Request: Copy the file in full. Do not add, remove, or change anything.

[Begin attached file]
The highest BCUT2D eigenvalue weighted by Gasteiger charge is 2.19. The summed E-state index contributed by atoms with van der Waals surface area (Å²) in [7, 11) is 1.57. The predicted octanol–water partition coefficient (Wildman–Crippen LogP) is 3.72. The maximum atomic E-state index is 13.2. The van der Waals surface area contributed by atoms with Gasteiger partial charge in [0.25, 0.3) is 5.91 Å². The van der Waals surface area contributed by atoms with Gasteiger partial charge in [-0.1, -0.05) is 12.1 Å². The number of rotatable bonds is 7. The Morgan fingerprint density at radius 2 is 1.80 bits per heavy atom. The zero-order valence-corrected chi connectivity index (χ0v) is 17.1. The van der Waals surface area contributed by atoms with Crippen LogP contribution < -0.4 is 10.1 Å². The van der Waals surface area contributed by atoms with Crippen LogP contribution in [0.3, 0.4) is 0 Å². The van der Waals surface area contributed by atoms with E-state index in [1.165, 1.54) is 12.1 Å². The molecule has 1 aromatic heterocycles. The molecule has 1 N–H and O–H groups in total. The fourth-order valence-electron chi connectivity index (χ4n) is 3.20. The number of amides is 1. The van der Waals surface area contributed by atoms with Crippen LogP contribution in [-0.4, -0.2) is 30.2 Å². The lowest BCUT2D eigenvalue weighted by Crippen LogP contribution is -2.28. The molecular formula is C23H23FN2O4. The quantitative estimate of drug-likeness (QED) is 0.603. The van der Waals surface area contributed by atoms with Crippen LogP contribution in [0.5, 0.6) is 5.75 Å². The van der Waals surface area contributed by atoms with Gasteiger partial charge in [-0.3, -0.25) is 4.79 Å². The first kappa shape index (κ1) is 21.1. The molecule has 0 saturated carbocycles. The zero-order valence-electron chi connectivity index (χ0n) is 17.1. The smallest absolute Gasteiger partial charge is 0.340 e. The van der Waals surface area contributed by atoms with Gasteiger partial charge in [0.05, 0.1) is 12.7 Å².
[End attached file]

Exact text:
The highest BCUT2D eigenvalue weighted by Gasteiger charge is 2.19. The summed E-state index contributed by atoms with van der Waals surface area (Å²) in [7, 11) is 1.57. The predicted octanol–water partition coefficient (Wildman–Crippen LogP) is 3.72. The maximum atomic E-state index is 13.2. The van der Waals surface area contributed by atoms with Gasteiger partial charge in [0.25, 0.3) is 5.91 Å². The van der Waals surface area contributed by atoms with Gasteiger partial charge in [-0.1, -0.05) is 12.1 Å². The number of rotatable bonds is 7. The Morgan fingerprint density at radius 2 is 1.80 bits per heavy atom. The zero-order valence-corrected chi connectivity index (χ0v) is 17.1. The van der Waals surface area contributed by atoms with Crippen LogP contribution < -0.4 is 10.1 Å². The van der Waals surface area contributed by atoms with Crippen LogP contribution in [0.3, 0.4) is 0 Å². The van der Waals surface area contributed by atoms with E-state index in [1.165, 1.54) is 12.1 Å². The molecule has 1 aromatic heterocycles. The molecule has 1 N–H and O–H groups in total. The fourth-order valence-electron chi connectivity index (χ4n) is 3.20. The number of amides is 1. The van der Waals surface area contributed by atoms with Crippen LogP contribution in [-0.4, -0.2) is 30.2 Å². The lowest BCUT2D eigenvalue weighted by Crippen LogP contribution is -2.28. The molecular formula is C23H23FN2O4. The quantitative estimate of drug-likeness (QED) is 0.603. The van der Waals surface area contributed by atoms with Crippen LogP contribution in [0.5, 0.6) is 5.75 Å². The van der Waals surface area contributed by atoms with Gasteiger partial charge in [-0.3, -0.25) is 4.79 Å². The first kappa shape index (κ1) is 21.1. The molecule has 0 saturated carbocycles. The zero-order valence-electron chi connectivity index (χ0n) is 17.1. The smallest absolute Gasteiger partial charge is 0.340 e. The van der Waals surface area contributed by atoms with Gasteiger partial charge in [0.05, 0.1) is 12.7 Å².